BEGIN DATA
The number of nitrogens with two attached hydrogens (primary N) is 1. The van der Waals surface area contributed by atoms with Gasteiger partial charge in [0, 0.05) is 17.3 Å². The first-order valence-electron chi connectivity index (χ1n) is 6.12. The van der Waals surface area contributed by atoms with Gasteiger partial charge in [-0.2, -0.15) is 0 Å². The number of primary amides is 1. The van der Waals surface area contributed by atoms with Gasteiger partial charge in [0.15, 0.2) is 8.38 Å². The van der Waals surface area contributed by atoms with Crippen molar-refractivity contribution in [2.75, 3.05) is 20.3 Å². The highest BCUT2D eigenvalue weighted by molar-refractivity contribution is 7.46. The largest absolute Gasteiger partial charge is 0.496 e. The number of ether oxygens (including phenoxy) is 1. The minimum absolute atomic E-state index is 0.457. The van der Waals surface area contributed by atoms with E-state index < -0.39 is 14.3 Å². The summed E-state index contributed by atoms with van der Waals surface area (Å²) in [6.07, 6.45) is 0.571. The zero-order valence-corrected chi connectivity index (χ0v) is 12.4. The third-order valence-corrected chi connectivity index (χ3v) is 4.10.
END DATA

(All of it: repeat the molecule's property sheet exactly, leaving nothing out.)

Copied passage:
The number of nitrogens with two attached hydrogens (primary N) is 1. The van der Waals surface area contributed by atoms with Gasteiger partial charge in [0, 0.05) is 17.3 Å². The first-order valence-electron chi connectivity index (χ1n) is 6.12. The van der Waals surface area contributed by atoms with Gasteiger partial charge in [-0.2, -0.15) is 0 Å². The number of primary amides is 1. The van der Waals surface area contributed by atoms with Gasteiger partial charge in [0.15, 0.2) is 8.38 Å². The van der Waals surface area contributed by atoms with Crippen molar-refractivity contribution in [2.75, 3.05) is 20.3 Å². The highest BCUT2D eigenvalue weighted by molar-refractivity contribution is 7.46. The largest absolute Gasteiger partial charge is 0.496 e. The number of ether oxygens (including phenoxy) is 1. The minimum absolute atomic E-state index is 0.457. The van der Waals surface area contributed by atoms with E-state index < -0.39 is 14.3 Å². The summed E-state index contributed by atoms with van der Waals surface area (Å²) in [6.07, 6.45) is 0.571. The zero-order valence-corrected chi connectivity index (χ0v) is 12.4. The third-order valence-corrected chi connectivity index (χ3v) is 4.10.